Not convinced by vague expressions such as “moderate Islam,” which tells one little about content and rather describes what that type of Islam it isn’t, Neslihan Cevik, of University of Virginia, identifies new Islamic orthodoxy as “Muslimism.”
Although paying special attention to the Turkish case, Cevik said her observations can be applied, at least to some extent, to other areas as well. She presented her paper at the World Congress for Middle Eastern Studies (WOCMES) in late August. “Muslimism” neither rejects modernity nor does it submit to it.
It aims at finding ways to live in the modern world while preserving one’s identity and piety. “Muslimists” move away from traditional establishments, such as Sufi orders. In relation to the state, they tend toward a liberal polity. Educated, urbanized and upwardly mobile Muslims are the agents of Muslimism. Islamic and modern political values are seen as congruent with each other.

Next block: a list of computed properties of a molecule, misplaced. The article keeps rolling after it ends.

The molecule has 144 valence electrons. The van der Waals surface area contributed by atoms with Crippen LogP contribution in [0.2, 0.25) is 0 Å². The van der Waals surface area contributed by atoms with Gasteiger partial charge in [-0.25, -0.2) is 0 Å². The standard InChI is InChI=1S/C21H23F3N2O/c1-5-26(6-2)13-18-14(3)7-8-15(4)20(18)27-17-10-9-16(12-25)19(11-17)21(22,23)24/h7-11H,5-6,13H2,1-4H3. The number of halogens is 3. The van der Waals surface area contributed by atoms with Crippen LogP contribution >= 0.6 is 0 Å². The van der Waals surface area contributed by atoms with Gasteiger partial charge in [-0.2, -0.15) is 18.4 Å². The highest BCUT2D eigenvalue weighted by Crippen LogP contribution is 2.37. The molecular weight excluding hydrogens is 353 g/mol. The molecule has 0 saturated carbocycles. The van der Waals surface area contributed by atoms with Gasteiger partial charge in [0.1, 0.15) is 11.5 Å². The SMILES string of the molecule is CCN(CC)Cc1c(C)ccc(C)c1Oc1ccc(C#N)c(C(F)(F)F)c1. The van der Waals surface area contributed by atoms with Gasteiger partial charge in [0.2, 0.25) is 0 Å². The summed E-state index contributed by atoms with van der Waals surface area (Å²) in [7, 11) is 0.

The Muslimist discourse is not anti-secular, but it is critical of State secularism as it developed in Turkey. Life and institutions must be submitted to the sacred, but the state’s business is not to tell people to be religious. It redefines Turkish secularism by giving religion its autonomy, while the state has its autonomy as well. Muslimism is critical both of Islamic and secularist State models. This leads to a political and cultural tolerance, with a reluctance to support top-down policies (e.g. no alcohol ban, but the duty of the state is to warn about its dangers).
Contrary to some observers and critics, Cevik argues that Muslimism is not a mere strategic trick; it really does represent an innovation within Turkish Islam.